Rotary Peace Center at Chulalongkorn University, Bangkok, Thailand

Approach to Krabi

We’re more than a third of the way through our programme now, and I’m approaching this field study in Krabi with a lot of interest.  It is certainly a complex conflict with multiple actors and perspectives.

Firstly there are the local people who, from what I know of the issue so far, are by no means united in their position about the proposed building of a coal power plant in their area. The ‘locals’ are engaged in livelihoods such as fishing, tourism, the production of palm oil and rubber production.  Some locals, such as those engaged in the tourism industry, have a vested interest in maintaining Krabi’s clean, green image.  They are concerned that the construction of a large processing plant with potential to produce carbon emissions and heavy metal waste products, will be a disincentive to tourists. The locals engaged in the fishing industry are concerned about the possible effects on the marine environment if a coal ship were to sink in the bay.  Other locals are convinced that their region, and Thailand as a whole, needs the more ‘secure’ energy production that a coal fired power station can provide.

Supporting the position of those local people who would prefer a renewable electricity generating option is the Healthy Public Policy Foundation .  This organization has looked at the feasibility of various renewable energy options for the Krabi area, and are promoting the possibility of one hundred per cent renewable energy for Krabi, and for the whole of Thailand.  This seems to be a very ambitious target!

The second primary actor in this conflict is EGAT (the Electricity Generating Authority of Thailand) who are charged with the responsibility of providing for Thailand’s increasing energy needs.  EGAT is currently engaged in completing a second Environmental Impact Assessment to go with their coal plant proposal.  This second report has been deemed necessary due to two significant demonstrations from local Krabi people opposed to the project.  While EGAT is a government enterprise under the Thai Government’s Ministry of Energy, it is primarily concerned with carrying out energy projects, rather than forming policy about the nature of energy projects.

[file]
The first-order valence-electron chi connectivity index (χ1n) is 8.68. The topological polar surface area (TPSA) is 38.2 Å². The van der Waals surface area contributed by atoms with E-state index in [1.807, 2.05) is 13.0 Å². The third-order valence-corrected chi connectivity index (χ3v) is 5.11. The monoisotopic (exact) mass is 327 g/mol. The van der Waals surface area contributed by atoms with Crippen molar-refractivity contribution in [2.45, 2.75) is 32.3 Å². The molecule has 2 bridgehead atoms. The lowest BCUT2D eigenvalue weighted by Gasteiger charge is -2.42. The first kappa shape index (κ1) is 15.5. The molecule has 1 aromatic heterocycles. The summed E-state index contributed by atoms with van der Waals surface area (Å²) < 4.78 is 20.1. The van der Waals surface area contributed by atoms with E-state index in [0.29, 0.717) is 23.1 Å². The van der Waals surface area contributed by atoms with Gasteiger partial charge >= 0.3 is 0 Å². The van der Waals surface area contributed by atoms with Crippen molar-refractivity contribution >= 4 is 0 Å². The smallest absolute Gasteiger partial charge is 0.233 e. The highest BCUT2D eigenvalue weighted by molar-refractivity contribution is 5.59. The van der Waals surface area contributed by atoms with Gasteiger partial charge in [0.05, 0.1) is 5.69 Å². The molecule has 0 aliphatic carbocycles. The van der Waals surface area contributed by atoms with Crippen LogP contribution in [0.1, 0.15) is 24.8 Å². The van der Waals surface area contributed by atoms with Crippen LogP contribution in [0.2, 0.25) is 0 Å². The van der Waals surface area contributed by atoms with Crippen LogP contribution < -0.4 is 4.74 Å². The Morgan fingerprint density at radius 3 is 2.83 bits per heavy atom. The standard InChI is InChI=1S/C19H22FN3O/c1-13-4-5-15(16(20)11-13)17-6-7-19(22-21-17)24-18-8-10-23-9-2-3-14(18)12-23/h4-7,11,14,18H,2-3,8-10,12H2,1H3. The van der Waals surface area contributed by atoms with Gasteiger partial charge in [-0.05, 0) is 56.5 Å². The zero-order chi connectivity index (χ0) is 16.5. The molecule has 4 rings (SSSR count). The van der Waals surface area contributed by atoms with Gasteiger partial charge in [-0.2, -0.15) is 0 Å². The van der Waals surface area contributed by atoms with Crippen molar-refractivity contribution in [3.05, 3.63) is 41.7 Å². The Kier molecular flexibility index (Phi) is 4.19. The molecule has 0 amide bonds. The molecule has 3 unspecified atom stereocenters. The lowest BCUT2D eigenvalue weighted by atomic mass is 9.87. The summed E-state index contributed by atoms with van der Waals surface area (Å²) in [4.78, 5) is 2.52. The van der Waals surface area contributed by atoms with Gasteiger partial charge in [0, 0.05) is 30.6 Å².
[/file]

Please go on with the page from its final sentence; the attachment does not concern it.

On a higher political level is the National Energy Policy Council, chaired by the Prime Minister and composed of other government officials.  At present their policy is around providing ‘firm’ means of electricity generation which will meet their country’s needs.  At present Thailand imports around ten per cent of its electricity from energy generation projects in Laos.

The Thai Government has ratified the Paris Climate Change Agreement and has a stated policy of increasing its percentage of renewable energy production from the current 5-7 per cent, up to 25 per cent by 2035.  One might well ask that with such a policy, why are the government not pursuing a renewable energy option in this instance?

During our briefing before this field trip we met representatives from EGAT, NPDPC, and an economist from a university.  Ajarn Chol (the Economist) suggested that we keep relevant UN Sustainable Development Goals (SDGs) in mind as we approach this conflict.  I am interested in doing this, particularly looking at how the coal power plant proposal stacks up against the targets of

  • Sustainability
  • Energy efficiency
  • Developing effective, accountable and transparent institutions at all levels
  • Ensuring responsive, inclusive, participatory and representative decision-making at all levels.

Out of all of these SDG targets, I would suggest that the last two mentioned here are going to be very important in order to ensure a decision is made that will be for the common good of all concerned. Ensuring transparency in aspects of governance of large-scale projects, and allowing for fully inclusive participation in decision-making are challenges in any region or nation.  In my own home country, New Zealand, we are faced with complex situations in which dairy farmers, tourism operators and private corporations have conflicting interests.  A good cross-cutting question to ask in such situations is a fairly simple one, ‘At the end of the day, who benefits from this project?’.

Gemma Sinnott – New Zealand

Rotary Peace Fellow – Class 23


Leave a Reply

Fill in your details below or click an icon to log in: Logo

You are commenting using your account. Log Out /  Change )

Google+ photo

You are commenting using your Google+ account. Log Out /  Change )

Twitter picture

You are commenting using your Twitter account. Log Out /  Change )

Facebook photo

You are commenting using your Facebook account. Log Out /  Change )


Connecting to %s

%d bloggers like this: